1 / 33

# Cost Allocation: Joint Products and Byproducts

Cost Allocation: Joint Products and Byproducts. Horngren, Foster &amp; Datar Modified by Charles Bailey. Learning Objective 1. Identify the splitoff point(s) in a joint-cost situation. Joint-Cost Basics. Joint costs. Joint products. Byproduct. Splitoff point. Separable costs.

## Cost Allocation: Joint Products and Byproducts

E N D

### Presentation Transcript

1. Cost Allocation: Joint Productsand Byproducts Horngren, Foster & Datar Modified by Charles Bailey

2. Learning Objective 1 Identify the splitoff point(s) in a joint-cost situation.

3. Joint-Cost Basics Joint costs Joint products Byproduct Splitoff point Separable costs

4. Joint-Cost Basics Raw milk Cream Liquid Skim

5. Joint-Cost Basics Coal Gas Benzyl Tar

6. Learning Objective 2 Distinguish joint products from byproducts.

7. Joint Products and Byproducts Main Products Joint Products Byproducts High Low Sales Value

8. Learning Objective 3 Explain why joint costs should be allocated to individual products.

9. Why Allocate Joint Costs? • to compute inventory cost and cost of goods sold • to determine cost reimbursement under contracts • for insurance settlement computations • for rate regulation • for litigation purposes

10. Learning Objective 4 Allocate joint costs using four different methods.

11. Approaches to AllocatingJoint Costs Two basic ways to allocate joint costs to products are: Approach 1: Market based Approach 2: Physical measure

12. Approach 1: Market-based Data Sales value at splitoff method Estimated net realizable value (NRV) method We will not cover: Constant gross-margin percentage NRV method

13. Allocating Joint Costs Example 10,000 units of A at a selling price of \$10 = \$100,000 Joint processing cost is \$200,000 10,500 units of B at a selling price of \$30 = \$315,000 11,500 units of C at a selling price of \$20 = \$230,00 Splitoff point

14. Allocating Joint Costs Example A B C Total Sales Value \$100,000 \$315,000 \$230,000 \$645,000 Allocation of Joint Cost 100 ÷ 645 31,008 315 ÷ 645 97,674 230 ÷ 645 71,318 200,000 Gross margin \$ 68,992 \$217,326 \$158,682 \$445,000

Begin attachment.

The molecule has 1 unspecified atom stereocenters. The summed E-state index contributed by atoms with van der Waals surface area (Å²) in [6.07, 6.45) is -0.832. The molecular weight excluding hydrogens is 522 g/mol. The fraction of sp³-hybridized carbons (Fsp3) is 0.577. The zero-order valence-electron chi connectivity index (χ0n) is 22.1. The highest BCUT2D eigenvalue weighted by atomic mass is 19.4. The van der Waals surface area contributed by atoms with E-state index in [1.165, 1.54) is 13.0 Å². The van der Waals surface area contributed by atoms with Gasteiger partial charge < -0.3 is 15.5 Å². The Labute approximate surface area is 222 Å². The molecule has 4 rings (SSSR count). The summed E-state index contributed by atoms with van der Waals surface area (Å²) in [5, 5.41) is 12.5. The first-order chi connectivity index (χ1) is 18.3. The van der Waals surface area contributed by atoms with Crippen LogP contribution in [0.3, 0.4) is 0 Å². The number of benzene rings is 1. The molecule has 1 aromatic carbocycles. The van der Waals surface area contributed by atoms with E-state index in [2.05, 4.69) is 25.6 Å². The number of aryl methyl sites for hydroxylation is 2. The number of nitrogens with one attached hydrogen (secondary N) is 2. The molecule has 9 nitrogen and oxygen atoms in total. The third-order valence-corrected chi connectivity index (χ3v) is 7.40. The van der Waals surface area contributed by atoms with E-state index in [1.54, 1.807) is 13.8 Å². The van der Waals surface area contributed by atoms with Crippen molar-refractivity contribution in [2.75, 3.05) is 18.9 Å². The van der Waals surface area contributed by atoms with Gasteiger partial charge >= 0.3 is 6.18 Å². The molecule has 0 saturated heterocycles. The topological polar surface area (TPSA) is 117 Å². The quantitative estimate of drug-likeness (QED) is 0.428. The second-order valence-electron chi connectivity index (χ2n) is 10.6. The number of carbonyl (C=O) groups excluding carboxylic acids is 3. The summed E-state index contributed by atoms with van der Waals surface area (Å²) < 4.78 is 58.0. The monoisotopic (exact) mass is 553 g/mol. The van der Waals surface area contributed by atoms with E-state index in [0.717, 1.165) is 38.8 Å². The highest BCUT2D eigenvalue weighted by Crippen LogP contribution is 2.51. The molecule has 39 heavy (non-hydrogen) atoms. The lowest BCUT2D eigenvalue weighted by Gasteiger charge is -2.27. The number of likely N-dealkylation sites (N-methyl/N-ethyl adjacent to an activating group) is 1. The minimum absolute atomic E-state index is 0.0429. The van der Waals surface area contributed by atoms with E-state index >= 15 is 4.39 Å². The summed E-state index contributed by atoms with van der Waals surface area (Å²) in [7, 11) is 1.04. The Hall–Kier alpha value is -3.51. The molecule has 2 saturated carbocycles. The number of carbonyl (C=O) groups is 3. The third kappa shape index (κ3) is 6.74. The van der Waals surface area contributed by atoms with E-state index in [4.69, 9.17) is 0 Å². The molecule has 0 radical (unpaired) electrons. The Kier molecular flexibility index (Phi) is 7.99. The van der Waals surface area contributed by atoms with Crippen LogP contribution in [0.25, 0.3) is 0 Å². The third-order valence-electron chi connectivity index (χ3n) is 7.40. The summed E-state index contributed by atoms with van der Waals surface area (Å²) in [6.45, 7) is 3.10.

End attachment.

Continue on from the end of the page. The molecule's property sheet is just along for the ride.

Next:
15. Sales Value at SplitoffMethod Example Assume all of the units produced of B and C were sold. 2,500 units of A (25%) remain in inventory. What is the gross margin percentage of each product?

16. Sales Value at SplitoffMethod Example Product A Revenues: 7,500 units × \$10.00 \$75,000 Cost of goods sold: Joint product costs \$31,008 Less ending inventory \$31,008 × 25% 7,752 23,256 Gross margin \$51,744

17. Sales Value at SplitoffMethod Example Product A: (\$75,000 – \$ 23,256) ÷ \$75,000 = 69% Product B: (\$315,000 – \$97,674) ÷ \$315,000 = 69% Product C: (\$230,000 – \$71,318) ÷ \$230,000 = 69%

18. Estimated Net Realizable Value(NRV) Method Example Assume that Oklahoma Company can process products A, B, and, C further into A1, B1, and C1. The new sales values after further processing are: A1: 10,000 × \$12.00 = \$120,000 B1: 10,500 × \$33.00 = \$346,500 C1: 11,500 × \$21.00 = \$241,500

19. Estimated Net Realizable Value(NRV) Method Example Additional processing (separable) costs are as follows: B1: \$46,500 C1: \$51,500 A1: \$35,000 What is the estimated net realizable value of each product at the splitoff point?

20. Estimated Net Realizable Value(NRV) Method Example Product A1: \$120,000 – \$35,000 = \$85,000 Product B1: \$346,500 – \$46,500 = \$300,000 Product C1: \$241,500 – \$51,500 = \$190,000 How much of the joint cost is allocated to each product?

21. Estimated Net Realizable Value(NRV) Method Example To A1: 85 ÷ 575 × \$200,000 = \$29,565 To B1: 300 ÷ 575 × \$200,000 = \$104,348 To C1: 190 ÷ 575 × \$200,000 = \$66,087

22. Estimated Net Realizable Value(NRV) Method Example Allocated Separable Inventory joint costscostscosts A1 \$ 29,565 \$ 35,000 \$ 64,565 B1 104,348 46,500 150,848 C1 66,087 51,500 117,587 Total \$200,000 \$133,000 \$333,000

23. Approach 2: PhysicalMeasure Method Example \$200,000 joint cost 20,000 pounds A 48,000 pounds B 12,000 pounds C (20/60)*\$200K Product A \$50,000 Product B \$120,000 Product C \$30,000

24. Learning Objective 5 Explain why the sales value at splitoff method is preferred when allocating joint costs.

25. Choosing a Method Why is the sales value at splitoff method widely used? It measures the value of the joint product immediately. It does not anticipate subsequent management decisions. It uses a meaningful basis. It is simple.

26. Choosing a Method The purpose of the joint-cost allocation is important in choosing the allocation method. The physical-measure method is a more appropriate method to use in rate regulation.

27. Learning Objective 6 Joint costs are irrelevant in managerial decisions!

28. Irrelevance of Joint Costsfor Decision Making Assume that products A, B, and C can be sold at the splitoff point or processed further into A1, B1, and C1. Selling Selling Additional Unitspricepricecosts 10,000 A: \$10 A1: \$12 \$35,000 10,500 B: \$30 B1: \$33 \$46,500 11,500 C: \$20 C1: \$21 \$51,500

29. Irrelevance of Joint Costsfor Decision Making Should A, B, or C be sold at the splitoff point or processed further? Product A: Incremental revenue \$20,000 – Incremental cost \$35,000 = (\$15,000) Product B: Incremental revenue \$31,500 – Incremental cost \$46,500 = (\$15,000) Product C: Incremental revenue \$11,500 – Incremental cost \$51,500 = (\$40,000)

30. Learning Objective 7 Accounting for byproducts: A very brief overview omitting bookkeeping details.

31. Accounting for Byproducts The net sales value of a by product reduces the joint costs to be assigned to the joint or main product(s).

32. Joint-Cost Basics Coal each ton costs \$50 Gas NRV=\$100 Benzyl NRV=\$80 Tar (byproduct) NRV=\$10 Now the net joint costs to assign to Gas & Benzyl are (\$50-10)=\$40/ton

33. The End

More Related